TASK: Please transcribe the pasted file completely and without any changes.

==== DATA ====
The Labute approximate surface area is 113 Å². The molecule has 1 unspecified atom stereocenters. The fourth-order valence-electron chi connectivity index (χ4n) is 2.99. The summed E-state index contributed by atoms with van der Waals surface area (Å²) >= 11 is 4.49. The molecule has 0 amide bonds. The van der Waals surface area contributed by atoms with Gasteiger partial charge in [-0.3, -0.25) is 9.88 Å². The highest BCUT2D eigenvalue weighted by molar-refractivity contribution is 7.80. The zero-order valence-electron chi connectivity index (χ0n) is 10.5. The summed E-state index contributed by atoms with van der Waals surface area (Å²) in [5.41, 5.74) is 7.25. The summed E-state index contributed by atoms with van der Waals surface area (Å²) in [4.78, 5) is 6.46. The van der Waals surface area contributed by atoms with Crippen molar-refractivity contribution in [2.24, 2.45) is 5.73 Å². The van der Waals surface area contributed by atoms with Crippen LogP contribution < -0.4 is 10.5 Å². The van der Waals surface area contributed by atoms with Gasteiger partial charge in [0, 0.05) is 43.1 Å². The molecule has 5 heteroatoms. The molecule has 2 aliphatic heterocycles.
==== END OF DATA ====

The Labute approximate surface area is 113 Å². The molecule has 1 unspecified atom stereocenters. The fourth-order valence-electron chi connectivity index (χ4n) is 2.99. The summed E-state index contributed by atoms with van der Waals surface area (Å²) >= 11 is 4.49. The molecule has 0 amide bonds. The van der Waals surface area contributed by atoms with Gasteiger partial charge in [-0.3, -0.25) is 9.88 Å². The highest BCUT2D eigenvalue weighted by molar-refractivity contribution is 7.80. The zero-order valence-electron chi connectivity index (χ0n) is 10.5. The summed E-state index contributed by atoms with van der Waals surface area (Å²) in [5.41, 5.74) is 7.25. The summed E-state index contributed by atoms with van der Waals surface area (Å²) in [4.78, 5) is 6.46. The van der Waals surface area contributed by atoms with Crippen molar-refractivity contribution in [2.24, 2.45) is 5.73 Å². The van der Waals surface area contributed by atoms with Crippen LogP contribution < -0.4 is 10.5 Å². The van der Waals surface area contributed by atoms with Gasteiger partial charge in [0, 0.05) is 43.1 Å². The molecule has 5 heteroatoms. The molecule has 2 aliphatic heterocycles.